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Reason not to PnP while trying to find a publisher?

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Jeremiah_Lee
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I have a game that I'd like to post as a Print and Play game on BGG. At the same time, I'm looking for a publisher for the game.

My experience so far is with Zombie in my Pocket, where it was a PnP game, then got picked up by a publisher in part due to it's popularity as a PnP game.

What reasons are there to -not- post it as PnP? If it gets a lot of great ratings/comments, would that offset any of the reasons not to?

Dralius
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May not apply

I have heard publishers speak of not picking up self published game because they feel they have already saturated most of the games potential market.

I don’t know if this applies to PnP games since they would be offering a much improved product.

larienna
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PNP then publish

My personal objective was to publish as PNP first. Get reviews, comments and suggestions from players. Then if the sales are good, try to submit the game to publisher and give the number of sales as an argument to convince them to publish my game.

InvisibleJon
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I don't know a downside. Let's brainstorm!

Jeremiah_Lee wrote:
My experience so far is with Zombie in my Pocket, where it was a PnP game, then got picked up by a publisher in part due to it's popularity as a PnP game.

What reasons are there to -not- post it as PnP? If it gets a lot of great ratings/comments, would that offset any of the reasons not to?

I make a lot of PnP games. I have submitted several of them to publishers for consideration. I have not yet had a publisher cite the prior PnP history of a game as a reason to reject it.

Time for a little brainstorming:
If I were a publisher, what reasons could I possibly have that would make me reject a game, solely because it was PnP? As a creator, why would I not PnP a game?

* You may choose not to PnP a game because it has many complex components that would negatively affect quality of play if they are incomplete or assembled poorly. This would lead to an inaccurate assessment of the enjoyability of the game, which would harm sales of a commercial game.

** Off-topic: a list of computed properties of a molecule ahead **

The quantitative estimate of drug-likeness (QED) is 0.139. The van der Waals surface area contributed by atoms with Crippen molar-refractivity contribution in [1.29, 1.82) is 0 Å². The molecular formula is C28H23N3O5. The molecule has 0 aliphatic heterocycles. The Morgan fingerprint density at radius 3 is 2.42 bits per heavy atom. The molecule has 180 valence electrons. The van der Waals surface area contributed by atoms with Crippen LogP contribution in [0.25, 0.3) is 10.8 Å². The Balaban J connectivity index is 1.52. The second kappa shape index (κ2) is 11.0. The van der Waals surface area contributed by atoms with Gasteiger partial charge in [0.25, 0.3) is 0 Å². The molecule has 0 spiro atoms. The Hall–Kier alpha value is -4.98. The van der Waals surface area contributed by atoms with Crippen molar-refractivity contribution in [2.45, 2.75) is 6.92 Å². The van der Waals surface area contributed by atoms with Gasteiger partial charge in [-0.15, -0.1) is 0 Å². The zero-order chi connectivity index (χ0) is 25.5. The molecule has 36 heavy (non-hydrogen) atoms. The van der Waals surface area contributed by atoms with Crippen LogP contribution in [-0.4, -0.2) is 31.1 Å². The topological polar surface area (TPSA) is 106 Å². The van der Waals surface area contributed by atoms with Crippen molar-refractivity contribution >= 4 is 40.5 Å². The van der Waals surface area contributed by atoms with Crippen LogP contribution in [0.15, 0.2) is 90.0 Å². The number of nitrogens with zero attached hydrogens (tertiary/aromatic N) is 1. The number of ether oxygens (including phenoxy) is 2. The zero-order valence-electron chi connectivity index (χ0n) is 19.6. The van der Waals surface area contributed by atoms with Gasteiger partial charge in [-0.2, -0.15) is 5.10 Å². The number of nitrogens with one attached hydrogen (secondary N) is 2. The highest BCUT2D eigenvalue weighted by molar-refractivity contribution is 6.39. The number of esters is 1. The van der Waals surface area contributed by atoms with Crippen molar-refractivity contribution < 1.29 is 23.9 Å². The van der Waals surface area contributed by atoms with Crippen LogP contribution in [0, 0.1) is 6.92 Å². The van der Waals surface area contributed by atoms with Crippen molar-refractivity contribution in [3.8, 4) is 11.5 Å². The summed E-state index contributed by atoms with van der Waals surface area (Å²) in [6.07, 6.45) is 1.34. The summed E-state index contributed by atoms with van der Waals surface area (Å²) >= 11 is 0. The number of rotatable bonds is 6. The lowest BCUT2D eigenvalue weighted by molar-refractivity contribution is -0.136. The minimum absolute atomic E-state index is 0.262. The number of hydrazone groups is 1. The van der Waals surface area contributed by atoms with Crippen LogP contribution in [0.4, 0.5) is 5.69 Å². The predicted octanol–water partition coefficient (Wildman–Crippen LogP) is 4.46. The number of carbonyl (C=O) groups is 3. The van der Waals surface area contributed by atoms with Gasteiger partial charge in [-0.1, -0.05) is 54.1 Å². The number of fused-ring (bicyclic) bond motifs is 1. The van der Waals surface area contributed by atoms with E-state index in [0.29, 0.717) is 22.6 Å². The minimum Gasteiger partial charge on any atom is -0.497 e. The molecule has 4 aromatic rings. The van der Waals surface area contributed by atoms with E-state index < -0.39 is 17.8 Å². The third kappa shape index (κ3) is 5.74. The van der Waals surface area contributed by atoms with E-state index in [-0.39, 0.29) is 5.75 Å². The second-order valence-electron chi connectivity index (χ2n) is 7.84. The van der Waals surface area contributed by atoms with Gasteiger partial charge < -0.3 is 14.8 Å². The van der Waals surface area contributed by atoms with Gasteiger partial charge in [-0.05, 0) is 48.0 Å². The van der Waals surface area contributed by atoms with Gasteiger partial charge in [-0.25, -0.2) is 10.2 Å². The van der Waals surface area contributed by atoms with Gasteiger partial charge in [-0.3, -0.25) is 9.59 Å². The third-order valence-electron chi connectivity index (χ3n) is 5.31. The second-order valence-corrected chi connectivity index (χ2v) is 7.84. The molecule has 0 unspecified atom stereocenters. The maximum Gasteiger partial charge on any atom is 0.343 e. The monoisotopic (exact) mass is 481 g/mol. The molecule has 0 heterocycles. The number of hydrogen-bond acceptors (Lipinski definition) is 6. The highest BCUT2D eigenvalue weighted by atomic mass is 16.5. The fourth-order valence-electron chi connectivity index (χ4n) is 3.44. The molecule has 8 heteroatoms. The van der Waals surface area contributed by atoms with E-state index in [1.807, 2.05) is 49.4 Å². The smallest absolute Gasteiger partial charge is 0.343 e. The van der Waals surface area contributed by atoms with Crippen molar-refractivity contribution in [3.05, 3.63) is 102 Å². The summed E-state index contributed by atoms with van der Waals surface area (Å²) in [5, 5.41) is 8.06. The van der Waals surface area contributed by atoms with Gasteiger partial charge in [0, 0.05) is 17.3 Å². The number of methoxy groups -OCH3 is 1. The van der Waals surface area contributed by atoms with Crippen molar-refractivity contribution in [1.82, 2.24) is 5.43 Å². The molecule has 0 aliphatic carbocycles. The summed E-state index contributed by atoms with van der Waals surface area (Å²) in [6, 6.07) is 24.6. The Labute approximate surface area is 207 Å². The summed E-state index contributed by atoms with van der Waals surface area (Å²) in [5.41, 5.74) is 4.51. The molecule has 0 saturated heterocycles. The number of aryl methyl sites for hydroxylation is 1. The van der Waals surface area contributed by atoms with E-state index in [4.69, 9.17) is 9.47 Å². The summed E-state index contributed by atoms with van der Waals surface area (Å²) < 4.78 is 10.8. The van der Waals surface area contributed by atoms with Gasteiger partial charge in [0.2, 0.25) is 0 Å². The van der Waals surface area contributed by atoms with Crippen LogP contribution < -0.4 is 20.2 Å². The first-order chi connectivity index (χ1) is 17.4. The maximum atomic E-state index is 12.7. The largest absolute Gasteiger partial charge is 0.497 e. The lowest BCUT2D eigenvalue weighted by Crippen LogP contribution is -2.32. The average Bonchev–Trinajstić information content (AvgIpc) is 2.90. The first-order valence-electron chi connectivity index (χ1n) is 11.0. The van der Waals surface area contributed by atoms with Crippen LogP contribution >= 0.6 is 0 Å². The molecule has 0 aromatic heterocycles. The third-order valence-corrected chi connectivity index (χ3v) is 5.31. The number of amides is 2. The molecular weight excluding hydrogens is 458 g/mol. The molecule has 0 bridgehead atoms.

* You may choose not to PnP a game because it has a clever idea that would be too easy for other publishers to "lift" and put in their games that are already in development. Their products hit the market first, and commercially publishing the original PnP game has less impact since it looks like it is derivative.

* You may choose not to PnP a game because you want to modify it and its existing PnP fanbase has already categorized it in a specific way.

* You may choose not to PnP a game because you don't want to have to overcome the existing "low budget" market impression of the original PnP version of the game. A similar concern would be that you don't want to have to overcome lasting previous impressions of the game that you "fixed" before commercially printing it.

* You may choose not to PnP a game because you feel that the existing PnP version of the game is too complete and will cut into sales of the commercial version of the game.

* You may choose not to PnP a game because BGG ratings. The BGG community has a very specific "bent" to what they like and don't like in a game. There are a lot of very interesting games on BGG that do not have good ratings. A publisher may be reluctant to publish a game that has low BGG ratings, expecting low retail sales.

That's about as much as I can offer...

Jeremiah_Lee
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Fantastic

This is just what I was looking for. I had many of the same thoughts, I just wanted to see if someone else was coming up with something on the negative that I hadn't thought of.

As I see it, there are many reasons to release as PnP, but not too many against it.

The biggest concern for me is that some publisher feels that the game has already been 'published' and is worried about copyright or something like that. So, my biggest concern is with just causing unnecessary confusion.

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